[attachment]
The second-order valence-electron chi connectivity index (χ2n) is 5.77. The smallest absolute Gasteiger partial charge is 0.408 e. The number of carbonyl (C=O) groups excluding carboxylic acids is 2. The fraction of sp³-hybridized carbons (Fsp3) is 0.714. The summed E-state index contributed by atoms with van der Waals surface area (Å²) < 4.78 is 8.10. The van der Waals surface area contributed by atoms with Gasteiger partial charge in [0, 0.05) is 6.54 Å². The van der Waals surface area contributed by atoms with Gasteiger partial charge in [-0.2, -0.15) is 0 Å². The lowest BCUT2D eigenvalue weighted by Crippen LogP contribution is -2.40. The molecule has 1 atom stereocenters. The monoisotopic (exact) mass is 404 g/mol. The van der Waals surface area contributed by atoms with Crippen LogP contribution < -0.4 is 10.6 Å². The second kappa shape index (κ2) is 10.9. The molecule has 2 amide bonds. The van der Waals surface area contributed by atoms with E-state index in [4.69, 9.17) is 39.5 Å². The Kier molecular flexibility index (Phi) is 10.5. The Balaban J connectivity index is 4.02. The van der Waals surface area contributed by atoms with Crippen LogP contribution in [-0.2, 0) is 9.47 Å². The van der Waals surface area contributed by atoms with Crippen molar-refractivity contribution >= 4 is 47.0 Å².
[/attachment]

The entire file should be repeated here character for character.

The second-order valence-electron chi connectivity index (χ2n) is 5.77. The smallest absolute Gasteiger partial charge is 0.408 e. The number of carbonyl (C=O) groups excluding carboxylic acids is 2. The fraction of sp³-hybridized carbons (Fsp3) is 0.714. The summed E-state index contributed by atoms with van der Waals surface area (Å²) < 4.78 is 8.10. The van der Waals surface area contributed by atoms with Gasteiger partial charge in [0, 0.05) is 6.54 Å². The van der Waals surface area contributed by atoms with Gasteiger partial charge in [-0.2, -0.15) is 0 Å². The lowest BCUT2D eigenvalue weighted by Crippen LogP contribution is -2.40. The molecule has 1 atom stereocenters. The monoisotopic (exact) mass is 404 g/mol. The van der Waals surface area contributed by atoms with Crippen LogP contribution < -0.4 is 10.6 Å². The second kappa shape index (κ2) is 10.9. The molecule has 2 amide bonds. The van der Waals surface area contributed by atoms with E-state index in [4.69, 9.17) is 39.5 Å². The Kier molecular flexibility index (Phi) is 10.5. The Balaban J connectivity index is 4.02. The van der Waals surface area contributed by atoms with Crippen LogP contribution in [-0.2, 0) is 9.47 Å². The van der Waals surface area contributed by atoms with Crippen molar-refractivity contribution >= 4 is 47.0 Å².